- The smaller 20″ wheels lower the center of gravity on the bike and also provide more strength (especially since the front two are cast Magnesium vs. spokes) which is important given the weight of the bike and potential for hauling multiple adult passengers
- For extended range you can order multiple battery packs and stack them in the front cargo area, this allows you to use one after another without charging immediately
- Integrated headlights, tail lights, turn signals and a horn help keep you visible, the white color option is going to have the largest visual footprint but due to the taller design all units should be easier to see by cars that are higher up than most recumbent velomobile trikes
- I like that the system offers throttle override so if you’re in a low level of assist but need to zip out of the way or start from a stop sign you can instantly get full power, it builds confidence
- The right brake lever has a locking pin which holds the brake constant, you can use it as a parking brake so the bike won’t roll away if you park on uneven terrain
- It sounds like William will deliver the Pedalist all over Southern California, up to San Francisco and even parts of Arizona or you can use a fulfillment company
- They have had nine iterations of this bike! Constantly improving it and adding new features but also trying to stay as light weight as possible, the gray one from the video was very impressive and sleek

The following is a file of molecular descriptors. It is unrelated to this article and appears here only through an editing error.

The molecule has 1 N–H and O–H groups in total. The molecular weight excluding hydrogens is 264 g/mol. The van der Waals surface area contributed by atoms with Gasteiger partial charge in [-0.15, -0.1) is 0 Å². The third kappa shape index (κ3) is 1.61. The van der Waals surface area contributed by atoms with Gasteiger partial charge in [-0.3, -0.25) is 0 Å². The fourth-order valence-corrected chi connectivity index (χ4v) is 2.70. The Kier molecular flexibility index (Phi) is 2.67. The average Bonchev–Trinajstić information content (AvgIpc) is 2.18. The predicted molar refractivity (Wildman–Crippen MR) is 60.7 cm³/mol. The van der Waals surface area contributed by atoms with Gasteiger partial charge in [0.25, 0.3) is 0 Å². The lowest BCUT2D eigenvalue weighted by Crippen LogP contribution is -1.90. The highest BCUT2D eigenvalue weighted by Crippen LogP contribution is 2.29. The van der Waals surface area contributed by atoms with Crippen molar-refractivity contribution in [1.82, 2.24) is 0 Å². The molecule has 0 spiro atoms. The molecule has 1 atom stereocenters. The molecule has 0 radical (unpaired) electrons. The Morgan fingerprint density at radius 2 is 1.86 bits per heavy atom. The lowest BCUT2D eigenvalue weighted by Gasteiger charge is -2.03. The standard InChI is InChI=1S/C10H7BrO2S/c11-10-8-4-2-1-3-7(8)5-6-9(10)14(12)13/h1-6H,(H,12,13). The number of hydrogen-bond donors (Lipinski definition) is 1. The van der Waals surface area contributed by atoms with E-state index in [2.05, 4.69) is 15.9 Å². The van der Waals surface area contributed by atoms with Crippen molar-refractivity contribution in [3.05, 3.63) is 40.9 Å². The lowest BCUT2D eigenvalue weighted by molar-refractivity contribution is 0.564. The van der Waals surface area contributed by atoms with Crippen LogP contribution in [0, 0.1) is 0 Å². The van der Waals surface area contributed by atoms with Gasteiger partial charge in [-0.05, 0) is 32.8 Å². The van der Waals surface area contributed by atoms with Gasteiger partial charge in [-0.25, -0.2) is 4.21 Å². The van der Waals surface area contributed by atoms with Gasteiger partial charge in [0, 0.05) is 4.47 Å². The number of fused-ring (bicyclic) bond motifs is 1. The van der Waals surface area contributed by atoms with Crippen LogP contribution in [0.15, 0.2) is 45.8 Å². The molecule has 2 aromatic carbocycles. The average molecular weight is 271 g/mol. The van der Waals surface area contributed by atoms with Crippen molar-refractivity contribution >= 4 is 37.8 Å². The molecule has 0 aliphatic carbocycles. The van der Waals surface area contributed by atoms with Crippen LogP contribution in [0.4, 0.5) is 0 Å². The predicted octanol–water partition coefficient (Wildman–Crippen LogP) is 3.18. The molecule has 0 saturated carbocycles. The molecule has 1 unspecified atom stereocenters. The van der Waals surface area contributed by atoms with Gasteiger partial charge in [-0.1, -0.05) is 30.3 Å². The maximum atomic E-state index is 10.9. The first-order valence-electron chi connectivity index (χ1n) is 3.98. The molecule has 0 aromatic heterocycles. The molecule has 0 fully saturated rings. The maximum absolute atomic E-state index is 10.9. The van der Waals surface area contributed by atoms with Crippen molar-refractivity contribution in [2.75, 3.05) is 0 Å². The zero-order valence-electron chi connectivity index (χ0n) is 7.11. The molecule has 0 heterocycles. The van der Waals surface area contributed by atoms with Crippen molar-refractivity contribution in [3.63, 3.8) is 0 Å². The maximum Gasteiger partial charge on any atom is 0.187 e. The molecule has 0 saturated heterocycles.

- Because the Virtue Pedalist has three wheels, it’s much more stable when mounting and loading the cargo box at the front
- Newer models have a wall that separates the wheels from the front cargo area keeping it cleaner and providing more space for gear
- Each Pedalist velomobile is produced in a “made-to-order” way that allows for some customization but this requires more time, currently they say it’s a three month wait
- In addition to a wait time, you will need to pay extra and make special arrangements with a fulfillment company for delivery if you don’t live within the delivery range
- While the plastic fiberglass shell looks great and protects you from the wind and some elements, it does create some rattling and booming noise at higher speeds and especially when riding over cracks and bumps
- The locks for the doors are little slider parts like you’d find in a bathroom stall, they didn’t seem super strong to me and I feel like the door could be easily broken if pushed down on while open, it works… just a little fragile and possibly vulnerable
- The bottom area of the bike is completely open for the rider like a normal bicycle but since there’s a metal cage surrounding you there’s more risk of pinching your legs under the bike if you stood up, just ride carefully and keep in mind that the bike weighs 175+ lbs whereas traditional bicycles are closer to 25 lbs and most electric bikes are ~50 lbs
- Riding at night could be uncomfortable even with the lights, I saw some glare on the plastic windows because the back side of the tail lights weren’t covered up completely and the windows themselves are tinted so it could feel extra dark inside
- The electric drive system is bolt-on and the wires aren’t run through the frame, it’s not as nice looking as a fully purpose built ebike on the inside but the price is low and this is a unique build
- Changing a flat tire on this bike could be difficult… there are no quick release systems and the bike itself is heavy, you might have to set it on some bricks or prop it up somehow, maybe tip it to one side? Be careful!
- I’m not sure how tamper resistant the bike is… there’s no keyed ignition to lock the battery down or keep people from switching it on and using the throttle if it was just parked outside